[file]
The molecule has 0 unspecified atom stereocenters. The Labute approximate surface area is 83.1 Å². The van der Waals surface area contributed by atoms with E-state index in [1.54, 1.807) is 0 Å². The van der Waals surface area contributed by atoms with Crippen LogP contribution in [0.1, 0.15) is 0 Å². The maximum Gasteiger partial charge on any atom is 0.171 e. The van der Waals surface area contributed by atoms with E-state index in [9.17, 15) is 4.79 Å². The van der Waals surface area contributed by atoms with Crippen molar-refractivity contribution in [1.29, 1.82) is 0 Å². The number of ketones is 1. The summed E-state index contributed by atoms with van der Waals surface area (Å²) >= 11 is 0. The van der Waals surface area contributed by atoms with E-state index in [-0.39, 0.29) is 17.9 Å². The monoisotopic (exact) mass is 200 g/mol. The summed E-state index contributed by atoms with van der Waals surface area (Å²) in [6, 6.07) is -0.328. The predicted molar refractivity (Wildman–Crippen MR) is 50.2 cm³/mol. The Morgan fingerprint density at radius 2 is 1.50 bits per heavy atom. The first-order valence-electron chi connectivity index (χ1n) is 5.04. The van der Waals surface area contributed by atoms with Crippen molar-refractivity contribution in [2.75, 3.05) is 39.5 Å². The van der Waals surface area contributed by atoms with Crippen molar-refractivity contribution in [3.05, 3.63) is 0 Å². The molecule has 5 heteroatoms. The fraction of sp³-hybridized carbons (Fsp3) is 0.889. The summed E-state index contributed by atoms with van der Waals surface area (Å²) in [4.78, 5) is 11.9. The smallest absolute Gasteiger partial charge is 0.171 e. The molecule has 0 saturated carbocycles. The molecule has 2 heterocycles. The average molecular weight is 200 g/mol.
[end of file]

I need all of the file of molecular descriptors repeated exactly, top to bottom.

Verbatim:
The molecule has 0 unspecified atom stereocenters. The Labute approximate surface area is 83.1 Å². The van der Waals surface area contributed by atoms with E-state index in [1.54, 1.807) is 0 Å². The van der Waals surface area contributed by atoms with Crippen LogP contribution in [0.1, 0.15) is 0 Å². The maximum Gasteiger partial charge on any atom is 0.171 e. The van der Waals surface area contributed by atoms with E-state index in [9.17, 15) is 4.79 Å². The van der Waals surface area contributed by atoms with Crippen molar-refractivity contribution in [1.29, 1.82) is 0 Å². The number of ketones is 1. The summed E-state index contributed by atoms with van der Waals surface area (Å²) >= 11 is 0. The van der Waals surface area contributed by atoms with E-state index in [-0.39, 0.29) is 17.9 Å². The monoisotopic (exact) mass is 200 g/mol. The summed E-state index contributed by atoms with van der Waals surface area (Å²) in [6, 6.07) is -0.328. The predicted molar refractivity (Wildman–Crippen MR) is 50.2 cm³/mol. The Morgan fingerprint density at radius 2 is 1.50 bits per heavy atom. The first-order valence-electron chi connectivity index (χ1n) is 5.04. The van der Waals surface area contributed by atoms with Crippen molar-refractivity contribution in [2.75, 3.05) is 39.5 Å². The van der Waals surface area contributed by atoms with Crippen molar-refractivity contribution in [3.05, 3.63) is 0 Å². The molecule has 5 heteroatoms. The fraction of sp³-hybridized carbons (Fsp3) is 0.889. The summed E-state index contributed by atoms with van der Waals surface area (Å²) in [4.78, 5) is 11.9. The smallest absolute Gasteiger partial charge is 0.171 e. The molecule has 0 saturated carbocycles. The molecule has 2 heterocycles. The average molecular weight is 200 g/mol.